[XSL-LIST Mailing List Archive Home] [By Thread] [By Date]

Re: [xsl] When to use conditional constructions?


Subject: Re: [xsl] When to use conditional constructions?
From: Graydon <graydon@xxxxxxxxx>
Date: Mon, 31 Mar 2014 12:32:19 -0400

On Mon, Mar 31, 2014 at 05:08:09PM +0100, Michael Kay scripsit:
> > While we're extending XPath, can we have support for named, referenceable
> > predicate definitions?  
> 
> Isn't that the same thing as a function?

The case I'm thinking of is something like

<xsl:template
match="section[heading][body/table][body/para[following-sibling:table]][not(body/para[preceding-sibling:table])]">....</xsl:template>

<xsl:template
match="section[heading][body/table][body/para[following-sibling:table]][body/para[preceding-sibling:table]]">....</xsl:template>

<xsl:template
match="section[heading][body/table][not(body/para)]]">....</xsl:template>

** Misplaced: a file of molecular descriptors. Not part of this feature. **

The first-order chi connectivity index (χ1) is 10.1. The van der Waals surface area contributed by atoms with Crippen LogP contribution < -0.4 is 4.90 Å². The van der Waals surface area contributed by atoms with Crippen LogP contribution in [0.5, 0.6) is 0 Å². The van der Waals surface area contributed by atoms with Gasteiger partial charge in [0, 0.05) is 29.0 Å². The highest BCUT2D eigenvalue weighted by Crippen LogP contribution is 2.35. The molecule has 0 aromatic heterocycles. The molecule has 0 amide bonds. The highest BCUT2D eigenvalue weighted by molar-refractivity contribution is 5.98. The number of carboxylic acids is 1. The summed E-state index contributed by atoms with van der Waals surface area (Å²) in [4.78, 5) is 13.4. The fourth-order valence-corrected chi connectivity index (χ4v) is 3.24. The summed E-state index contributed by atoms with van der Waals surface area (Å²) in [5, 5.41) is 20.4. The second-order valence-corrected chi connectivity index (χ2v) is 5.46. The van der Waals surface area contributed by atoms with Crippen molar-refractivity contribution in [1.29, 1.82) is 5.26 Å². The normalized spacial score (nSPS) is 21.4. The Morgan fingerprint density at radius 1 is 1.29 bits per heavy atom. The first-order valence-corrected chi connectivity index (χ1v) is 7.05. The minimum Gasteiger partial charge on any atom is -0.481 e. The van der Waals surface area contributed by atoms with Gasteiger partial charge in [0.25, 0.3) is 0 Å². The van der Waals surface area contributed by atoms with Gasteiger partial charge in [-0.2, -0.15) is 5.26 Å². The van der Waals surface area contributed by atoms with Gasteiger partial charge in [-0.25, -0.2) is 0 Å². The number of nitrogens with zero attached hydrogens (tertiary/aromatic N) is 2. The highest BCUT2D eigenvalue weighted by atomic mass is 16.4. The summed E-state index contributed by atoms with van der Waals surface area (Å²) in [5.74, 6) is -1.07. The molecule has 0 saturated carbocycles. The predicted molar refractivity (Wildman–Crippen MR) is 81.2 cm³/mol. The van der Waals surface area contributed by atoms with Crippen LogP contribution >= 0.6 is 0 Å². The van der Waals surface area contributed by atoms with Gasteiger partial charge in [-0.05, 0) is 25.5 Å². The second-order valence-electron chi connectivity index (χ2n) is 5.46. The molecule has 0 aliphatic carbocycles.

Where one's making a distinction between "the normal sections", "the
normal sections with normal tables", "the sections with weird tables",
and "the stuff that really shouldn't be a section but no one has had a
better idea"; it would be very convenient to be able to give the
(generally longer and more complex than presented) predicates meaningful
names and be able to lump them together, since the test tends to get
re-used at least a couple of times.  (Once for processing and once for
the table of contents and maybe once or twice where children are being
processed and the distinction needs to be maintained, so it would be
helpful to be able to go "ancestor::section[%normalSection%]" (or some
less awful syntax...))

<xsl:template
match="section[user:isNormalSection(.)]">...</xsl:template>

and so on seems heavy and expensive compared to effectively a macro
language for predicates; the perceived problem is that the predicates
get long and tough to manage, rather than lack of expressiveness or
power in the predicates.

-- Graydon


Current Thread
Keywords